Author : John Logan
At 34 years old, I was in bad shape. Sixty pounds over weight and wheezing like a dying man every time I trudged up a flight of stairs. The cigarettes didn’t help. My wife, Claire, constantly nagged at me to stop. She hated the smell. I also drank heavily. I’d abused my body. I was a wreck, a biological time bomb just waiting to explode. The day of reckoning finally arrived when I dropped off Claire at her office and moments later was clutching my chest while trying to breath through the intense pain.
Somehow I survived the ordeal. Angina they told me. After recovering, my physician insisted I visit one of the New Life clinics. I took his advice and ignored the financial grumblings of my wife. That’s when my life changed drastically.
I’d always been skeptical of their ads. “Take back your life, you deserve it!” said their slogan. They promised a total body transformation. And what did I have to do? Nothing. The tech at the clinic went through the details with me, I signed the papers and the next day lumbered into their lab room where a slab of metal awaited. Next to it, a man laid completely naked and deep in slumber.
“That him?” I asked.
“Yup, your trainer, Mike, he’s the best,” said the tech. “He’ll take over your body and get you into top shape. You’ll feel like a new man, mark my words.”
He was a fine specimen, rippling torso and bulging biceps.
I mimicked Mike’s posture and lay down on my own slab while feeling self-conscious of the rolls of fat that wobbled over my unseemly gait.
“See you in six months,” said the tech and smiled.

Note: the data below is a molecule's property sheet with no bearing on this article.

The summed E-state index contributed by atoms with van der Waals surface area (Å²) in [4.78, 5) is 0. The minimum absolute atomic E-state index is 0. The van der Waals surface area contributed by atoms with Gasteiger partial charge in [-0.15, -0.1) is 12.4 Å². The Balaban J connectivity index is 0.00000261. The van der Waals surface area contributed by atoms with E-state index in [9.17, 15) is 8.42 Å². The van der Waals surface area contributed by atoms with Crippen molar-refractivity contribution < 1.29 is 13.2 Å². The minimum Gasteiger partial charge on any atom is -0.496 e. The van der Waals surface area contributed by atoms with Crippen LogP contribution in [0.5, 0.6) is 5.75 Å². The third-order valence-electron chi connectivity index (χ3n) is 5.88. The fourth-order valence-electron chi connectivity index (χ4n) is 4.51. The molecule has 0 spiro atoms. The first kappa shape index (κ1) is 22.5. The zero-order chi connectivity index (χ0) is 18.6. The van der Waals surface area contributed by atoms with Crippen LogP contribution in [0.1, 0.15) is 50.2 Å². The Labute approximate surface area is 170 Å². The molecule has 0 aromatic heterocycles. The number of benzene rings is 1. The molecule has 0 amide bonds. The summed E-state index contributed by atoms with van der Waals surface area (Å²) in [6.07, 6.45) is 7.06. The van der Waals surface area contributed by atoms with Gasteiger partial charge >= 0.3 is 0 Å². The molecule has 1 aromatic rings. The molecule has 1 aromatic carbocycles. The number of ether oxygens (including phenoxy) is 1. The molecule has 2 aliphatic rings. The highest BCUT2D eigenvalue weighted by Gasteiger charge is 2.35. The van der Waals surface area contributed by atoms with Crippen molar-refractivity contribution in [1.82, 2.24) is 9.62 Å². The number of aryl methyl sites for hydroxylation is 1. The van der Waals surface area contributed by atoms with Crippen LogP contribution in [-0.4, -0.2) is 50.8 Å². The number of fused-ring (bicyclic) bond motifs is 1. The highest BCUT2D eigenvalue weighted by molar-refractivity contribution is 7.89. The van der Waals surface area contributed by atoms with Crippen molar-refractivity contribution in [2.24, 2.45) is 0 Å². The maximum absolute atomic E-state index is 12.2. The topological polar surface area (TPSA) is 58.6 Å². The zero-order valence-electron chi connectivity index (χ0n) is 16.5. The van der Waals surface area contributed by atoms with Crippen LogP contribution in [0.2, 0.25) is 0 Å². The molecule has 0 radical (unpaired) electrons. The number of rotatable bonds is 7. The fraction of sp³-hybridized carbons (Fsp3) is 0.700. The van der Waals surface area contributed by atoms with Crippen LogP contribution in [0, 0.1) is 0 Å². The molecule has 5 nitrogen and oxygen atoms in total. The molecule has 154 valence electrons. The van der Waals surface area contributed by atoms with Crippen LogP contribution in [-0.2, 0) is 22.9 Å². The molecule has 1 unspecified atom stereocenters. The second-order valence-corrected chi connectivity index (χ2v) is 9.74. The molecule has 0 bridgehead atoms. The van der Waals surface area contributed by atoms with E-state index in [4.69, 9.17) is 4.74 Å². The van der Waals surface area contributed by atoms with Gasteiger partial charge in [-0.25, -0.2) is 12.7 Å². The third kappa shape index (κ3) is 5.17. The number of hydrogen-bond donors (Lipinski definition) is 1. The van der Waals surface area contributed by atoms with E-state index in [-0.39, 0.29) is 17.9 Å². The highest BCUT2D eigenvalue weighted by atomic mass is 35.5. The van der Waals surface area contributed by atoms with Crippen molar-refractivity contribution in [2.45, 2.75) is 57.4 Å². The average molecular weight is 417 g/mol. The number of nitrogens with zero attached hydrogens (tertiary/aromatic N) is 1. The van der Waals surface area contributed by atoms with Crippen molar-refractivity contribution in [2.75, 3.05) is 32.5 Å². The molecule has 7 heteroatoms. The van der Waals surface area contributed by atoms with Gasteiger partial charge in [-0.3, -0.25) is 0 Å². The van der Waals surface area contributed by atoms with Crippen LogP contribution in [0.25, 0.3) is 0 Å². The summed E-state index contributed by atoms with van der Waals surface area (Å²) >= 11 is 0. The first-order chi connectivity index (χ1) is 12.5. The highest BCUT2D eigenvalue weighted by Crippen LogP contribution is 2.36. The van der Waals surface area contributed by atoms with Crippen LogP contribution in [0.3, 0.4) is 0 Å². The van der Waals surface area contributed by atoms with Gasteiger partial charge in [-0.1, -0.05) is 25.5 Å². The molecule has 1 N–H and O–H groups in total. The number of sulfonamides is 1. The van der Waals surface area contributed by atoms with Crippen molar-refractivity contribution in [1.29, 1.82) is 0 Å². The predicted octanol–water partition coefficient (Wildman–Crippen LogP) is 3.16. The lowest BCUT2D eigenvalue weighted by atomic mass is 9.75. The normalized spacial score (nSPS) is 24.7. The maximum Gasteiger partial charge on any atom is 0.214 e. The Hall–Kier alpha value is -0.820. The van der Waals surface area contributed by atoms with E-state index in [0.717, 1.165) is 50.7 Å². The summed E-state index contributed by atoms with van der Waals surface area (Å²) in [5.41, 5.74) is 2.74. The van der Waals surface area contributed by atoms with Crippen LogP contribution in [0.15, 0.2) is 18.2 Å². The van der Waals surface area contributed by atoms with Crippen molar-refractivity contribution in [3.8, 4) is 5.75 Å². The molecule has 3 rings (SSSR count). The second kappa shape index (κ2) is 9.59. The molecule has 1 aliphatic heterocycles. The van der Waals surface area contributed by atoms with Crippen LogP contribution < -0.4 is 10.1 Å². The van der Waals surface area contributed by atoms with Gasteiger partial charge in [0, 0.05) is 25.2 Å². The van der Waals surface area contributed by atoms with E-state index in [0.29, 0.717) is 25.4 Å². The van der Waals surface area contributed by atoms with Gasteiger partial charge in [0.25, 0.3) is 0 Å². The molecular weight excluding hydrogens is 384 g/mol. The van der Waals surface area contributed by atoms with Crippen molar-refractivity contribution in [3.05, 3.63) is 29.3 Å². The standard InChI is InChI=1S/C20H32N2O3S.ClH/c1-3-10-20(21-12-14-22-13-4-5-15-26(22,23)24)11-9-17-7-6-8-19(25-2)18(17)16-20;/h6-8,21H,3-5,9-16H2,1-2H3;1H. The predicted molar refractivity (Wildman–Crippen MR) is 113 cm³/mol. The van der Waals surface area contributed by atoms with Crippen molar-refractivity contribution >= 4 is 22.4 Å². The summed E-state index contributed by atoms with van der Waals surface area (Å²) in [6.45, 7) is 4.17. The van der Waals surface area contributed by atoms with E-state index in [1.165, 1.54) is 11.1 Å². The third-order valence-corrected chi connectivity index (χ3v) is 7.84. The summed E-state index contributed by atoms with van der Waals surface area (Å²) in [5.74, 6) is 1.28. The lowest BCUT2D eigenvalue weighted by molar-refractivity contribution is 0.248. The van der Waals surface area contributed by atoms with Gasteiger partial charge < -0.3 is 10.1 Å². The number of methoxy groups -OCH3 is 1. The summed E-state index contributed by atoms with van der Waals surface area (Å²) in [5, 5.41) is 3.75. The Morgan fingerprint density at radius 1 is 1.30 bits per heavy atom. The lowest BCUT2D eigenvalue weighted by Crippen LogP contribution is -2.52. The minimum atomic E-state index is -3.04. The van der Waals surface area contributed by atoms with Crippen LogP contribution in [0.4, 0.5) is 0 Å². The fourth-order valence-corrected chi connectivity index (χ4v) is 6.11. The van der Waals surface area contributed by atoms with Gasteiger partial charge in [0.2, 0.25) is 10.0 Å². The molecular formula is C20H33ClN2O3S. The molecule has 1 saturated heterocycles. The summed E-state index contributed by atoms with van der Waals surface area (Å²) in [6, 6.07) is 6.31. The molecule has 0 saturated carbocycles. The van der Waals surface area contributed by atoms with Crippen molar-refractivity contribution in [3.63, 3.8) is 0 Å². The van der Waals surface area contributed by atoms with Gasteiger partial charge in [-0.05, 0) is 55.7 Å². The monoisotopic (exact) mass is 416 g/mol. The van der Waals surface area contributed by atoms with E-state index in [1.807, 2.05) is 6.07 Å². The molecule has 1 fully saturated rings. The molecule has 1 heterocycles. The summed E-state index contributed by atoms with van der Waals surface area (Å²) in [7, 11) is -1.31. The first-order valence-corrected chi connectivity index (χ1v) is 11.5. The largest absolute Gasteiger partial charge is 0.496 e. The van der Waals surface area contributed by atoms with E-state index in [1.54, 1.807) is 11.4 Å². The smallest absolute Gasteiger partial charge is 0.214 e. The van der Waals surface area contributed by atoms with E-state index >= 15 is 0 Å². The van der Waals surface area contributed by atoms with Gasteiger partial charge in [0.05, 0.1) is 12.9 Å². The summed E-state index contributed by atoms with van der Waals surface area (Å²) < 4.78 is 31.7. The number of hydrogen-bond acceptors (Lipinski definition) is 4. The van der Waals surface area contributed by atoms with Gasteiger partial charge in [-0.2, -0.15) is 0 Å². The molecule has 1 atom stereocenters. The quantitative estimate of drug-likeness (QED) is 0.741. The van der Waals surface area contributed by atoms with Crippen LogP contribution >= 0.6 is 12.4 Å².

Syringes filled with colored liquid descended and the world turned dark.
A voice beckoned me to sit up. I hunched my shoulders, expecting old pains to return. None came. My abdomen felt taut and strong as I sat up effortlessly. The room was a touch cold and for the first time I looked down at the gooseflesh skin covering my biceps. They were thick, powerful and vascular, like they’d been when I was an athlete in my teens. My breathing was steady, my mood pleasantly euphoric.
“Bad news I’m afraid,” said the tech who appraised me with a furrowed brow.
I shifted from the slab, marveling at how fluid my body moved, how light I felt with each step. “Bad news?” I laughed. “But I feel fantastic!”
The grave expression the tech returned cut short my pleasant mood. “What happened?” I asked. A feeling of apprehension began to worm its way under my skin.
“It concerns your wife.”
“Is she ok?”
The tech paused. “I’m afraid she committed suicide last night.”
“What?” I shouted and swayed slightly as though slapped in the face. “How?”
“Mike, your trainer, evaluated your lifestyle and determined that your wife was the main factor in your poor health. Five months ago, he divorced her.”
“What the hell?” I shouted louder. I heard my knuckles crack. “You can’t do that.”
The tech looked apologetic. “It’s in the contract,” he said then sighed. “Look, for what it’s worth I’m sorry for your loss but just look at you now. Mike made you his masterpiece.”
He gestured to a mirror. I turned and stared in amazement. Mike really had turned me around. “I suppose it is time to move on,” I said and my thoughts drifted to a cute twenty-something I’d had my eye on at work but never had the confidence to approach, until now.